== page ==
Population

Infants and children who were admitted to our hospital due to respiratory distress (respiratory rate [RR] greater than normal, signs of increased work of breathing or oxygen saturation in room air below than 95%) were enrolled into the study.[14] The exclusion criteria's were a clinical respiratory failure that required immediate invasive or noninvasive mechanical ventilation, hemodynamic instability, congenital cyanotic heart diseases, the presence of air leak syndrome, nasal mucosa injury, or refused to participate.

Randomization

Infants and children were randomly assigned to each study group through opaque sealed envelopes in fixed-block method process by computer. They were random to two strategies, HFNC therapy, and conventional oxygen therapy. Then, they were managed with either treatment at general pediatric ward or PICU.

Study procedure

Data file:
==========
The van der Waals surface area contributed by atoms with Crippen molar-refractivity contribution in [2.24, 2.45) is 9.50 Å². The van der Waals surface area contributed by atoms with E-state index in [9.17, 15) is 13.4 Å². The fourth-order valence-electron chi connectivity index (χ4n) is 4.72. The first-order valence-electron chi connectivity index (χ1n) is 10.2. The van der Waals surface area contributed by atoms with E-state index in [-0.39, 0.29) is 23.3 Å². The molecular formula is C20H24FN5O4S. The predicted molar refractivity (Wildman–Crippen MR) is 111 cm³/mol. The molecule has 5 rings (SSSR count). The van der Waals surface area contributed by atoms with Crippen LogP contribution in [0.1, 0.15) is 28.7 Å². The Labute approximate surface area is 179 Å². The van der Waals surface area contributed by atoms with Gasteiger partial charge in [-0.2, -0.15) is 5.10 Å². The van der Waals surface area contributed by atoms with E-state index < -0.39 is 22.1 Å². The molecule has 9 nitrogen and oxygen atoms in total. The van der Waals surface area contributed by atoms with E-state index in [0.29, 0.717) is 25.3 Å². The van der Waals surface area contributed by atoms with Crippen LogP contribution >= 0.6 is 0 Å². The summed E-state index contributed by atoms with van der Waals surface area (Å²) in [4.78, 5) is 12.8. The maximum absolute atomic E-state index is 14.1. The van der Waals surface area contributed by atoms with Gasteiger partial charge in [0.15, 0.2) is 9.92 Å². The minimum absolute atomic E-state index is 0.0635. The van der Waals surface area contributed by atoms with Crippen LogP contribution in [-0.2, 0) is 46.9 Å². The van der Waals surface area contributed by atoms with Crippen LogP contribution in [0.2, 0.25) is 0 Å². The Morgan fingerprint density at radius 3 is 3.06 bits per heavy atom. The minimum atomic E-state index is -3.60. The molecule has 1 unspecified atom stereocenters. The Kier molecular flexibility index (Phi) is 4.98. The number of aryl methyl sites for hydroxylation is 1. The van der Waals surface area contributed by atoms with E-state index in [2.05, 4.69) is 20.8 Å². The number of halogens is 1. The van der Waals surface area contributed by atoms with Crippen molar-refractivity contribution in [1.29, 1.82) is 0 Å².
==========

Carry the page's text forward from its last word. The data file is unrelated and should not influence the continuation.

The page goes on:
In HFNC therapy group, it was delivered by high-flow oxygen together with blender and heat humidification system (MR850 heated humidifier, Fischer and Paykel Healthcare) and adjusted FiO2 from 0.21 to 1 to achieve of at least 95% oxygen saturation. Nasal cannulas were applied to the prong outer diameter occupy about 50% of the nares internal diameter. The initial flow rate for HFNC was determined by the current infant weight (as Royal Children's Hospital Melbourne guideline).[15] The flow rate was started at 6 L/min and increased until continuous air flow was heard at basal lungs bilaterally. The maximum flow rate was calculated by body weight (kg) if the body weight was lower than 10 kg, the maximum flow rate was set at 2 L/kg/min. If the body weight was higher than 10 kg, the maximum flow rate was set at 2 L/kg/min for the first 10 kg and plus 0.5 L/kg/min for each kg thereafter (maximum flow 30 L/min). FiO2 was started at 0.6 and titrated up to keep oxygen saturation greater than 95%. The settings of HFNC therapy were adjusted by assigned doctors (fellows of pediatric pulmonary and critical care).